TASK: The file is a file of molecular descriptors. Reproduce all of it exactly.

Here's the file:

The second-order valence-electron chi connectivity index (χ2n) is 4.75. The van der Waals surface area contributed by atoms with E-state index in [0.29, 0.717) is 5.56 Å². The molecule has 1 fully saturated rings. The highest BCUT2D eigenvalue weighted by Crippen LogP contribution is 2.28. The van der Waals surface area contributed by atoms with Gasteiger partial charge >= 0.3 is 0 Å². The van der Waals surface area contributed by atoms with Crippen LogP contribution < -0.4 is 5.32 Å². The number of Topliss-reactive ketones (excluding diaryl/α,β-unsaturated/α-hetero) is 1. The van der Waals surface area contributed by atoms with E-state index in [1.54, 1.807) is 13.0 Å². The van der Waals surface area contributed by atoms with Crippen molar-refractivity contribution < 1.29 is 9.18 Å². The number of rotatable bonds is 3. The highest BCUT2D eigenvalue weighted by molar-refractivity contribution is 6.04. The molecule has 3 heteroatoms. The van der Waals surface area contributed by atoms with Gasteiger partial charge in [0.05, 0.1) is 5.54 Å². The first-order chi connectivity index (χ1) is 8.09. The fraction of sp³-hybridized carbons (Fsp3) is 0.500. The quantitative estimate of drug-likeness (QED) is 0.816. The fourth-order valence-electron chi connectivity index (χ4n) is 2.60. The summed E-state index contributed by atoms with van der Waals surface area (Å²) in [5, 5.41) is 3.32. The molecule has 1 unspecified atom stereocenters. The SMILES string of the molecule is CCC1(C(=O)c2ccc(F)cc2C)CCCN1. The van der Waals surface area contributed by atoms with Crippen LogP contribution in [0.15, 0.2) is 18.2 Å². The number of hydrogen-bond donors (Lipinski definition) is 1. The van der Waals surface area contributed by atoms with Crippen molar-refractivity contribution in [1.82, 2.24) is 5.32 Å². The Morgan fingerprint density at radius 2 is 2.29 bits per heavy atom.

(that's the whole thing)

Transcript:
The second-order valence-electron chi connectivity index (χ2n) is 4.75. The van der Waals surface area contributed by atoms with E-state index in [0.29, 0.717) is 5.56 Å². The molecule has 1 fully saturated rings. The highest BCUT2D eigenvalue weighted by Crippen LogP contribution is 2.28. The van der Waals surface area contributed by atoms with Gasteiger partial charge >= 0.3 is 0 Å². The van der Waals surface area contributed by atoms with Crippen LogP contribution < -0.4 is 5.32 Å². The number of Topliss-reactive ketones (excluding diaryl/α,β-unsaturated/α-hetero) is 1. The van der Waals surface area contributed by atoms with E-state index in [1.54, 1.807) is 13.0 Å². The van der Waals surface area contributed by atoms with Crippen molar-refractivity contribution < 1.29 is 9.18 Å². The number of rotatable bonds is 3. The highest BCUT2D eigenvalue weighted by molar-refractivity contribution is 6.04. The molecule has 3 heteroatoms. The van der Waals surface area contributed by atoms with Gasteiger partial charge in [0.05, 0.1) is 5.54 Å². The first-order chi connectivity index (χ1) is 8.09. The fraction of sp³-hybridized carbons (Fsp3) is 0.500. The quantitative estimate of drug-likeness (QED) is 0.816. The fourth-order valence-electron chi connectivity index (χ4n) is 2.60. The summed E-state index contributed by atoms with van der Waals surface area (Å²) in [5, 5.41) is 3.32. The molecule has 1 unspecified atom stereocenters. The SMILES string of the molecule is CCC1(C(=O)c2ccc(F)cc2C)CCCN1. The van der Waals surface area contributed by atoms with Crippen LogP contribution in [0.15, 0.2) is 18.2 Å². The number of hydrogen-bond donors (Lipinski definition) is 1. The van der Waals surface area contributed by atoms with Crippen molar-refractivity contribution in [1.82, 2.24) is 5.32 Å². The Morgan fingerprint density at radius 2 is 2.29 bits per heavy atom.